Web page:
OpenSSH, OpenAFS, Heimdal Kerberos and MIT Kerberos

Henry B. Hotz hotz at
Tue Jan 27 06:23:34 EST 2004

I don't disagree with your proposal at all.  Sounds good.  It should 
make it easier to fix/change things in the future.

But. . .

Isn't the reason this keeps coming up that AFS client doesn't 
(can't?) behave like a normal Kerberos application and just get it's 
own service ticket when it needs one (based on an existing tgt)?  The 
real reason this doesn't happen is that tickets are stored in a file 
in /tmp, but it's a different set of file system code inside the 
kernel that would need to access it to request the service ticket.

Can't we figure a way to just make the kernel module get the service 
ticket (token) automatically, or fail if there is no tgt?  That would 
make the whole problem go away and AFS would no longer need the 
special attention it does now.

I note that on MacOS X tickets are stored in a MACH "security 
context" which acts a lot like a PAG.  Furthermore it's accessible 
inside the kernel.  Doesn't Windows have some similar in-memory 
storage mechanism?

Has anyone thought about how congruent PAGs and terminal sessions 
are?  I think X11 defined the latter, and Kerberos has tried to tie 
in to them rather than import the PAG concept.

At 11:21 AM -0600 1/26/04, Douglas E. Engert wrote:
>Rather then implementing kafs in MIT Kerberos, I would like to
>suggest an alternative which has advantages to all parties.
>The OpenSSH sshd needs to do two things:
>    (1) sets a PAG in the kernel,
>    (2) obtains an AFS token storing it in the kernel.
>It can use the Kerberos credentials either obtained via GSSAPI
>delegation, PAM or other kerberos login code in the sshd.
>The above two actions can be accomplished by a separate process,
>which can be forked and execd by the sshd and passed the environment
>which may have a KREB5CCNAME pointing at the Kerberos ticket cache
>Other parameters such as the home directory could also be passed.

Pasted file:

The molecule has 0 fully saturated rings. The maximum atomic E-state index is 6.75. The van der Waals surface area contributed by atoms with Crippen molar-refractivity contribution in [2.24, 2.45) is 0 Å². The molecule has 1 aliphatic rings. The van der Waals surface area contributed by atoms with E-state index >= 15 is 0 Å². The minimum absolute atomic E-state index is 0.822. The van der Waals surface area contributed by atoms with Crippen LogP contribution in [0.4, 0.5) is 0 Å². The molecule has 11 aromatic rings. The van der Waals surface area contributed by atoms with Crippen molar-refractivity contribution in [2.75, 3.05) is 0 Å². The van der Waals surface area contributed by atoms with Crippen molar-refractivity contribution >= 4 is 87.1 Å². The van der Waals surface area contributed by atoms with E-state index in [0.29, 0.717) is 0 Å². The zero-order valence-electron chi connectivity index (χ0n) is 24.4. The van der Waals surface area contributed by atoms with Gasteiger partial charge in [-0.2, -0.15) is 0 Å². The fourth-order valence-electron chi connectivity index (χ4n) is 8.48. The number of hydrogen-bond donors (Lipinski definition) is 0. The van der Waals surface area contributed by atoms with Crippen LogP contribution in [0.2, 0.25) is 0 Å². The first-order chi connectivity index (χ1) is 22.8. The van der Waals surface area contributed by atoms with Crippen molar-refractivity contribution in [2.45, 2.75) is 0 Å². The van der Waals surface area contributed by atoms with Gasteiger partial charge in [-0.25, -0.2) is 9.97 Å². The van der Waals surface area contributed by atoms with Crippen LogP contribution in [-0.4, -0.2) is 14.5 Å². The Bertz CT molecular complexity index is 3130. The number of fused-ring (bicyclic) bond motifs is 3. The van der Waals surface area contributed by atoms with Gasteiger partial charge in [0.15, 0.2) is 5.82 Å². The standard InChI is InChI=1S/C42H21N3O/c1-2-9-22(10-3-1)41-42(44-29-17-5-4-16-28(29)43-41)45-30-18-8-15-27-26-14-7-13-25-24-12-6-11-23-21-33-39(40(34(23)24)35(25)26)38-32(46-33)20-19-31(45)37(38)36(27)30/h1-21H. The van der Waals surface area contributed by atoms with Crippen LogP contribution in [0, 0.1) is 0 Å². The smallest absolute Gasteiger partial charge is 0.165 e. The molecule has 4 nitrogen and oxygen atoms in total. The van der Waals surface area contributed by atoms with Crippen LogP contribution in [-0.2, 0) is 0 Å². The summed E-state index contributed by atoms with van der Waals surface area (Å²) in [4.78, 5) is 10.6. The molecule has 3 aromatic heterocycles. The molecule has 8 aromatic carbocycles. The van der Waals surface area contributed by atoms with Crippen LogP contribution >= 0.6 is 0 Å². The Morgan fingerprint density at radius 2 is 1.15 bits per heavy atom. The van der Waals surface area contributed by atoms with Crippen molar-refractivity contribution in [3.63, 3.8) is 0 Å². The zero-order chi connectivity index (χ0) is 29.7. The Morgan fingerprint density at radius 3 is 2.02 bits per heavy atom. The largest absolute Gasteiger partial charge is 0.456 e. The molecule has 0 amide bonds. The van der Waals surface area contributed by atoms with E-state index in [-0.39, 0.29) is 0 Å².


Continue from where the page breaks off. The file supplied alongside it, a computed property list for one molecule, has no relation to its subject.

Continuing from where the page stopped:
>This would then allow simple code in OpenSSH that does not depend
>on OpenAFS, Hiemdal or MIT code to fork/exec the process that does
>all the work. This would be called by the process that would
>eventially become the user's shell process and is run as the user.
>OpenSSH could be built on systems that may or may not have AFS
>installed and run on a system with or without AFS.  The decision
>is based on the existence of the executable and any options
>in sshd_config.
>In its simplest form, all that is needed is:
>   system("/usr/ssh/libexec/aklog -setpag")
>This is a little over simplified as there should be a test if the
>executable exists, processing of some return codes, making sure the
>environment is set, setting some time limit. etc. But the point is
>there is no compile dependence on OpenAFS, MIT or Hiemdal by the
>OpenSSH sshd, and any failure of the process will not effect the sshd. 
>We have been using something like this for years which issues a
>syscall to set a PAG for the current process, then fork/exec ak5log.
>Our current mode to OpenSSH in session.c is as  simple as:
>   krb5_afs_pag_env(NULL, env);
>It is currently built with the MIT Kerberos code for historic reasons,
>but could be seperate as it has no real dependency on the MIT code.
>I would hope that the members of the OpenSSH community who use OpenAFS,
>Hiemdal and/or MIT could agree on a simple command line interface that
>would encourage the builders of OpenSSH to always have this enabled.   
>  Douglas E. Engert  <DEEngert at>
>  Argonne National Laboratory
>  9700 South Cass Avenue
>  Argonne, Illinois  60439
>  (630) 252-5444

The opinions expressed in this message are mine,
not those of Caltech, JPL, NASA, or the US Government.
Henry.B.Hotz at, or hbhotz at

More information about the openssh-unix-dev mailing list